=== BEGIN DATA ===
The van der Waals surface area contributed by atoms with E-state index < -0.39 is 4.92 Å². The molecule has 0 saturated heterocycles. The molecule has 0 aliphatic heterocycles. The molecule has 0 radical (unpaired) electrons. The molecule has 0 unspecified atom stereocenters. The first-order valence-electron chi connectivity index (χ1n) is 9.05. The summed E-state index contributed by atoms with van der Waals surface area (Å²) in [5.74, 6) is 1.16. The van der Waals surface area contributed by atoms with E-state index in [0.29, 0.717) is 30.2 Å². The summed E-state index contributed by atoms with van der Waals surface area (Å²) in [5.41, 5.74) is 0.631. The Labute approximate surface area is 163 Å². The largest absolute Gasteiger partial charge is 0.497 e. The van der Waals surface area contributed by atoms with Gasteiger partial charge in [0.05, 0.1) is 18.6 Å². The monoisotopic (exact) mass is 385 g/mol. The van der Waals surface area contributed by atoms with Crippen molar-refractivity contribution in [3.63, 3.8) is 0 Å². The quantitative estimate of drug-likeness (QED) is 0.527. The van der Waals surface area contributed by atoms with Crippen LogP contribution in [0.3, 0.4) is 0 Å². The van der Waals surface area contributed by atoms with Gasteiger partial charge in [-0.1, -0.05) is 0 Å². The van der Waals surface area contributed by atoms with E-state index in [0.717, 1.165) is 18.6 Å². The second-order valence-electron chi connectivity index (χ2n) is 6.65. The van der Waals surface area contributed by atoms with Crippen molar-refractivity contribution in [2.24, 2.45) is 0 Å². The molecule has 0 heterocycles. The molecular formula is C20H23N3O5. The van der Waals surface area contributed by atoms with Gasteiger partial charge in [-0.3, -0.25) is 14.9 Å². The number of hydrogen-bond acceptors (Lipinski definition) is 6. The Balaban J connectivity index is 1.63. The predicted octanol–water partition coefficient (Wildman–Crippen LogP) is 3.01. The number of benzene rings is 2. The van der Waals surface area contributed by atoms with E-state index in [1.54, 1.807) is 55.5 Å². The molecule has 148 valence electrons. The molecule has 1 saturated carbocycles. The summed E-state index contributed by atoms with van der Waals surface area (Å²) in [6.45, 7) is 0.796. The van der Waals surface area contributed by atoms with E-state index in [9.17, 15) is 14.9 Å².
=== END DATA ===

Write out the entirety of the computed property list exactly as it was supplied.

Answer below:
The van der Waals surface area contributed by atoms with E-state index < -0.39 is 4.92 Å². The molecule has 0 saturated heterocycles. The molecule has 0 aliphatic heterocycles. The molecule has 0 radical (unpaired) electrons. The molecule has 0 unspecified atom stereocenters. The first-order valence-electron chi connectivity index (χ1n) is 9.05. The summed E-state index contributed by atoms with van der Waals surface area (Å²) in [5.74, 6) is 1.16. The van der Waals surface area contributed by atoms with E-state index in [0.29, 0.717) is 30.2 Å². The summed E-state index contributed by atoms with van der Waals surface area (Å²) in [5.41, 5.74) is 0.631. The Labute approximate surface area is 163 Å². The largest absolute Gasteiger partial charge is 0.497 e. The van der Waals surface area contributed by atoms with Gasteiger partial charge in [0.05, 0.1) is 18.6 Å². The monoisotopic (exact) mass is 385 g/mol. The van der Waals surface area contributed by atoms with Crippen molar-refractivity contribution in [3.63, 3.8) is 0 Å². The quantitative estimate of drug-likeness (QED) is 0.527. The van der Waals surface area contributed by atoms with Crippen LogP contribution in [0.3, 0.4) is 0 Å². The van der Waals surface area contributed by atoms with Gasteiger partial charge in [-0.1, -0.05) is 0 Å². The van der Waals surface area contributed by atoms with E-state index in [0.717, 1.165) is 18.6 Å². The second-order valence-electron chi connectivity index (χ2n) is 6.65. The van der Waals surface area contributed by atoms with Crippen molar-refractivity contribution in [2.24, 2.45) is 0 Å². The molecule has 0 heterocycles. The molecular formula is C20H23N3O5. The van der Waals surface area contributed by atoms with Gasteiger partial charge in [-0.3, -0.25) is 14.9 Å². The number of hydrogen-bond acceptors (Lipinski definition) is 6. The Balaban J connectivity index is 1.63. The predicted octanol–water partition coefficient (Wildman–Crippen LogP) is 3.01. The number of benzene rings is 2. The van der Waals surface area contributed by atoms with E-state index in [1.54, 1.807) is 55.5 Å². The molecule has 148 valence electrons. The molecule has 1 saturated carbocycles. The summed E-state index contributed by atoms with van der Waals surface area (Å²) in [6.45, 7) is 0.796. The van der Waals surface area contributed by atoms with E-state index in [9.17, 15) is 14.9 Å².